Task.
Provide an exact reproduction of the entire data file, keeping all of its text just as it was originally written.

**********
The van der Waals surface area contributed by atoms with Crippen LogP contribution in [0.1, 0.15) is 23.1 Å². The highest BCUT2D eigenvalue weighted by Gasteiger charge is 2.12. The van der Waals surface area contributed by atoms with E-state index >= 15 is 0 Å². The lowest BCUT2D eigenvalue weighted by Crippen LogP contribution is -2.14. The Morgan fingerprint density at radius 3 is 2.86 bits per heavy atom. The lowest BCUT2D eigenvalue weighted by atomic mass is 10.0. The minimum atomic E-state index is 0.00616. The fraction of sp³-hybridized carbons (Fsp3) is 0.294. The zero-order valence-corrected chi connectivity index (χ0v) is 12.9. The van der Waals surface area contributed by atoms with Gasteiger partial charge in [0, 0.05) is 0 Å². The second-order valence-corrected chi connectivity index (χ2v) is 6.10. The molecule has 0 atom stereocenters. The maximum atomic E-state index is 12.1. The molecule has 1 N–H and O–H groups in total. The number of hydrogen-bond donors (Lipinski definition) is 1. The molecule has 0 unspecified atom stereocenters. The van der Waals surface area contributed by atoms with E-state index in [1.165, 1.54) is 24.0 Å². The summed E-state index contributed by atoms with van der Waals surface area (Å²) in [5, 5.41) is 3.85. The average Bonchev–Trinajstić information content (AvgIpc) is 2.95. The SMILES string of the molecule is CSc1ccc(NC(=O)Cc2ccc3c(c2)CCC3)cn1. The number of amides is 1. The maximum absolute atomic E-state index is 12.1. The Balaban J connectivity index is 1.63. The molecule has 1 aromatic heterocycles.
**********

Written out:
The van der Waals surface area contributed by atoms with Crippen LogP contribution in [0.1, 0.15) is 23.1 Å². The highest BCUT2D eigenvalue weighted by Gasteiger charge is 2.12. The van der Waals surface area contributed by atoms with E-state index >= 15 is 0 Å². The lowest BCUT2D eigenvalue weighted by Crippen LogP contribution is -2.14. The Morgan fingerprint density at radius 3 is 2.86 bits per heavy atom. The lowest BCUT2D eigenvalue weighted by atomic mass is 10.0. The minimum atomic E-state index is 0.00616. The fraction of sp³-hybridized carbons (Fsp3) is 0.294. The zero-order valence-corrected chi connectivity index (χ0v) is 12.9. The van der Waals surface area contributed by atoms with Gasteiger partial charge in [0, 0.05) is 0 Å². The second-order valence-corrected chi connectivity index (χ2v) is 6.10. The molecule has 0 atom stereocenters. The maximum atomic E-state index is 12.1. The molecule has 1 N–H and O–H groups in total. The number of hydrogen-bond donors (Lipinski definition) is 1. The molecule has 0 unspecified atom stereocenters. The van der Waals surface area contributed by atoms with E-state index in [1.165, 1.54) is 24.0 Å². The summed E-state index contributed by atoms with van der Waals surface area (Å²) in [5, 5.41) is 3.85. The average Bonchev–Trinajstić information content (AvgIpc) is 2.95. The SMILES string of the molecule is CSc1ccc(NC(=O)Cc2ccc3c(c2)CCC3)cn1. The number of amides is 1. The maximum absolute atomic E-state index is 12.1. The Balaban J connectivity index is 1.63. The molecule has 1 aromatic heterocycles.